Five issues for insurers

To keep both service providers and customers happy, and to return healthy profits, insurers need to address five key issues: (1) taking greater control of the claims process; (2) understanding your customer; (3) choosing the right claims model for your business; (4) developing a mutually beneficial relationship with service providers; and (5) gaining an information advantage.

Creating a 21st-century claims model

To reap the benefits of greater control, insurers will have to rethink the whole role of the claims department, which has traditionally been considered a relatively low skill area focusing on (often manual) transactions. Until the function is seen as a core part of the customer experience that can bring real value to the business, insurers will continue to view it as a back-office function.

In building a 21st-century claims model, insurance companies have to consider the supporting business processes. These provide the allimportant data that enables claims professionals to make effective decisions.

Staying in the driver’s seat

Investing in greater control over claims can be an expensive business, and may meet considerable resistance from service providers anxious to preserve their margins. The alternative for insurers is to remain at the mercy of repairers, builders, and clinicians who have no real incentive to seek low-priced supplies, and who provide little transparency in costs.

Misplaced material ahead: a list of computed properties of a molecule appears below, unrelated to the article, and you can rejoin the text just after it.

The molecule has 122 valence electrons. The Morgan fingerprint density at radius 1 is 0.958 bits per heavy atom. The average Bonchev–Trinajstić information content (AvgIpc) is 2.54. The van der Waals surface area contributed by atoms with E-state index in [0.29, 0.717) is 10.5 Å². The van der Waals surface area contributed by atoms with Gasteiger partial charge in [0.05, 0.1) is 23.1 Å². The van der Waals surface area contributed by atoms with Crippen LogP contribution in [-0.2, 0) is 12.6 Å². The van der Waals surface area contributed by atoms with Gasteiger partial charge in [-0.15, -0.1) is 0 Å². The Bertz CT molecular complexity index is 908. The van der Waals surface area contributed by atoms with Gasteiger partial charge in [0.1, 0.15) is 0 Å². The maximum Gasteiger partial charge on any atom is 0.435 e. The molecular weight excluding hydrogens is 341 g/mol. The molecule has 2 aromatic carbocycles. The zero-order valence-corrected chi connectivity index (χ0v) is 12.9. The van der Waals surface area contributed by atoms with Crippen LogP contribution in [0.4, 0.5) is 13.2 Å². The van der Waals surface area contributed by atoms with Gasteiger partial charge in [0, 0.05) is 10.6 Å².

The use of more aggressive approaches such as auctions can lower costs dramatically, but may also upset service providers and can even lead to boycotts. A preferred supplier list may be received more favorably, however, because it gives repairers and builders more assurance over work volumes.

To maintain a win-win relationship with service providers and intermediaries, insurers need to understand and work with these partners’ business models, and reward good performance. This may take the form of additional work and higher agreed-upon margins. A further approach is to create groups of providers specialized in a narrow range of activities, increasing efficiency and lowering costs.

In taking control of the customer experience, insurance companies should consider the claims model that’s appropriate to their market position. Moving from a position of low to high control is costly and adds to complexity, so may work only for those with a large market share.

The industry is awash with data, but it isn’t always used to best effect. A more systematic use of benchmarking can help insurers spot good and bad cost performance and react accordingly. And data-mining techniques can help predict the risks and costs of new claims, enabling the insurer to segment high and low risk exposures, devoting more resources to the former.

To make these gains, the claims function needs to step out of the shadows of the back office, to be viewed as an important strategic activity with the capacity to add real value to the business. Claims are the heartbeat of an insurance business and can deliver huge value both in reducing costs, which can be passed to customers in lower premium prices, and in being the “moment of truth” in the customer value proposition and experience.


Cutting the cost of insurance claims: Taking control of the process